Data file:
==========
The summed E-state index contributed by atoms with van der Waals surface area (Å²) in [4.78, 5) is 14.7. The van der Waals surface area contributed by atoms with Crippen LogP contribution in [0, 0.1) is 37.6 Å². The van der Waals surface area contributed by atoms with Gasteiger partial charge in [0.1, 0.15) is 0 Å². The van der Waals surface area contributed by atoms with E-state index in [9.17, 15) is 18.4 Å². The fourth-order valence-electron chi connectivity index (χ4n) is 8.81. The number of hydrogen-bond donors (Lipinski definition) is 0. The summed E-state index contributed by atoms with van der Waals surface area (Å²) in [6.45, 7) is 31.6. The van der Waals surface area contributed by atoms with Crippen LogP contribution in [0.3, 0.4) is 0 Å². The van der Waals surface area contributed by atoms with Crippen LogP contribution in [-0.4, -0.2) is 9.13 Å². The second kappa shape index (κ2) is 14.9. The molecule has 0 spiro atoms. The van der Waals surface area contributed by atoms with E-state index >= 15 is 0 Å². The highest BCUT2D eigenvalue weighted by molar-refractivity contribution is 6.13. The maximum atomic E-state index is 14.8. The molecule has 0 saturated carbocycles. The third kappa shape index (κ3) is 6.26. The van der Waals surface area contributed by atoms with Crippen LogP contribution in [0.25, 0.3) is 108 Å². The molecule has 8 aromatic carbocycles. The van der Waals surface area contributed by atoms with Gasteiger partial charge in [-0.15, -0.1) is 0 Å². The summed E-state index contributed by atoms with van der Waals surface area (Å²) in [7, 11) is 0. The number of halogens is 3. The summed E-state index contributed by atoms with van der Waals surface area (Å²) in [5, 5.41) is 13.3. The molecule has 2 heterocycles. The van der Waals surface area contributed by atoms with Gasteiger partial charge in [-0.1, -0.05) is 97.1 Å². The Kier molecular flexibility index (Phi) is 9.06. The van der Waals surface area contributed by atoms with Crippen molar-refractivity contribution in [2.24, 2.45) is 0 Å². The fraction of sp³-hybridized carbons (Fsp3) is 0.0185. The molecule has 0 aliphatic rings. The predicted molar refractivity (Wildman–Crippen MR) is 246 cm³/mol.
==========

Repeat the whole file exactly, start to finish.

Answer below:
The summed E-state index contributed by atoms with van der Waals surface area (Å²) in [4.78, 5) is 14.7. The van der Waals surface area contributed by atoms with Crippen LogP contribution in [0, 0.1) is 37.6 Å². The van der Waals surface area contributed by atoms with Gasteiger partial charge in [0.1, 0.15) is 0 Å². The van der Waals surface area contributed by atoms with E-state index in [9.17, 15) is 18.4 Å². The fourth-order valence-electron chi connectivity index (χ4n) is 8.81. The number of hydrogen-bond donors (Lipinski definition) is 0. The summed E-state index contributed by atoms with van der Waals surface area (Å²) in [6.45, 7) is 31.6. The van der Waals surface area contributed by atoms with Crippen LogP contribution in [0.3, 0.4) is 0 Å². The van der Waals surface area contributed by atoms with Crippen LogP contribution in [-0.4, -0.2) is 9.13 Å². The second kappa shape index (κ2) is 14.9. The molecule has 0 spiro atoms. The van der Waals surface area contributed by atoms with E-state index >= 15 is 0 Å². The highest BCUT2D eigenvalue weighted by molar-refractivity contribution is 6.13. The maximum atomic E-state index is 14.8. The molecule has 0 saturated carbocycles. The third kappa shape index (κ3) is 6.26. The van der Waals surface area contributed by atoms with Crippen LogP contribution in [0.25, 0.3) is 108 Å². The molecule has 8 aromatic carbocycles. The van der Waals surface area contributed by atoms with Gasteiger partial charge in [-0.15, -0.1) is 0 Å². The summed E-state index contributed by atoms with van der Waals surface area (Å²) in [7, 11) is 0. The number of halogens is 3. The summed E-state index contributed by atoms with van der Waals surface area (Å²) in [5, 5.41) is 13.3. The molecule has 2 heterocycles. The van der Waals surface area contributed by atoms with Gasteiger partial charge in [-0.1, -0.05) is 97.1 Å². The Kier molecular flexibility index (Phi) is 9.06. The van der Waals surface area contributed by atoms with Crippen molar-refractivity contribution in [2.24, 2.45) is 0 Å². The fraction of sp³-hybridized carbons (Fsp3) is 0.0185. The molecule has 0 aliphatic rings. The predicted molar refractivity (Wildman–Crippen MR) is 246 cm³/mol.